The survey data that we collected from internship and entry-level job seekers over the last year indicates that Gen Z is unafraid to back out of their offers and pursue other opportunities if they better align with their preferences and career goals. Specifically, we found that the percentage of candidates that said they would rescind their original offer for a ‘better’ one hasn’t changed significantly over time. In fact, 73% of candidates in spring 2022 said they would renege; 75% of candidates in fall 2022 said they would renege; and 68% of candidates in spring 2023 said they would renege. One reason for the slight decrease in candidates agreeing they would renege in spring 2023 may be a reaction to the current economic climate and widespread layoffs (in the tech industry specifically). That being said, the percentage of candidates agreeing that they would rescind an offer for one they found to be superior has remained high despite significant changes in the economy. 


11. A majority of early career candidates are satisfied with their salary offers

When we surveyed candidates in spring 2023, we found that nearly three quarters of internship and full-time job seekers were satisfied with the compensation they were offered, while 22% accepted an offer that did not meet their salary expectations. When digging into the reasons as to why they would accept an offer they were not satisfied with (graph below), we learned that nearly 50% felt that it was better to accept the position rather than not have an internship or job at all.


12. STEM majors expect to make no less than $70k & non-STEM majors $60k

Looking at both what candidates on our platform expect in terms of salary, and what news grads are earning in 2023, we found that STEM majors today are expecting a minimum of around $70,000 in their first roles, and non-STEM majors are looking at minimum salaries of around $60,000. This data is important to consider as you determine the entry-level salaries that would set you up to compete for top talent, show candidates they are valued, and avoid reneges.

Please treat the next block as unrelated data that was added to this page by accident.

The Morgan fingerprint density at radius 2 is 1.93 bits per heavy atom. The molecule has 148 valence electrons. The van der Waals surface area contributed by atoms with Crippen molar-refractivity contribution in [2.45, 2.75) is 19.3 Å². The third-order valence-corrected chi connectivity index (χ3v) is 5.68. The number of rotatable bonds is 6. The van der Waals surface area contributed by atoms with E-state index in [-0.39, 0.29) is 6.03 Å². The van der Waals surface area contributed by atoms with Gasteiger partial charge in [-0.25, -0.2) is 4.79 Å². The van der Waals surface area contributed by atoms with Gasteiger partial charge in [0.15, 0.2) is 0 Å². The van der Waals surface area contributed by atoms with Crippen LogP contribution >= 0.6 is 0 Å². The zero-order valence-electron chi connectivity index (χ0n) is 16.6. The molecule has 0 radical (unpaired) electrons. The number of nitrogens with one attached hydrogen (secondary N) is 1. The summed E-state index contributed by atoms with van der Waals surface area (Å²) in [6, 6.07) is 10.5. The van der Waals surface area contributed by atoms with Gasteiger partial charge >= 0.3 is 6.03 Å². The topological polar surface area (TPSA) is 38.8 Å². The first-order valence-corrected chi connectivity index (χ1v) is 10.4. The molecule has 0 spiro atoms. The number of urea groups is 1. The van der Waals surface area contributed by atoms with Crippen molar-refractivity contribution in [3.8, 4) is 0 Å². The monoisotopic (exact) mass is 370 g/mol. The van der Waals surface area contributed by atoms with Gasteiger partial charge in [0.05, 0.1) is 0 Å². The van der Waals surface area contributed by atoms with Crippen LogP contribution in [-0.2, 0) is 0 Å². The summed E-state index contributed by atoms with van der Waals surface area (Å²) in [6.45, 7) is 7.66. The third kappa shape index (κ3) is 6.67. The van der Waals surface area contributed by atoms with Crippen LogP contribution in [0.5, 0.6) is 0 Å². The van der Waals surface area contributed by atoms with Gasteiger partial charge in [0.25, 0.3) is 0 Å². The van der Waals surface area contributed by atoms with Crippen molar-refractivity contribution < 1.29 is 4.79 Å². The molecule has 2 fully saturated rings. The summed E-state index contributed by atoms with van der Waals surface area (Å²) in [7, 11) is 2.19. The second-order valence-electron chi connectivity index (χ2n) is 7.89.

13. Hybrid is Gen Z’s work format of choice

Gen Z was the first generation to fully embrace remote working as the norm during Covid-19 pandemic, whether they were starting their first jobs, internships, or attending college virtually. But as the world continues to adjust to a post-pandemic reality, we sought to discover how Gen Z truly prefers to work and how that has changed over time. Across three points in time (spring 2022, fall 2022, spring 2023), we found that Gen Z prefers hybrid work, with a stronger preference for companies to determine what days they are expected to be in-person (over it being their choice) since fall 2022. 


14. Many Gen Z candidates expect to stay at their employer for more than 2.5 years

One common misconception about Gen Z is that they are job hoppers and don’t plan to remain at one company for a significant amount of time. However, the data that we collected on internship and entry-level candidates paints a different picture. In fact, we found that Gen Z candidates do possess a sense of loyalty for their employers, and are willing to invest the time in their companies to make a significant contribution. Specifically, we found that just 14% of candidates who took our spring 2023 survey said that they only expected to remain at their employer for one year or less, with almost half expecting to remain at one employer for 2.5 years or more.


In an era of unprecedented uncertainty, it is crucial to stay informed about the latest trends and insights in campus recruiting. Understanding these trends can empower recruiters and employers to navigate the shifting landscape of early career recruitment more effectively, and stay informed about the expectations of early career candidates. By staying ahead of the curve, you can gain a competitive edge in attracting and retaining the best Gen Z talent.

If you’re looking for more analysis of the trends in this article and actions your team can take in response to our data , you can find our full benchmarking report here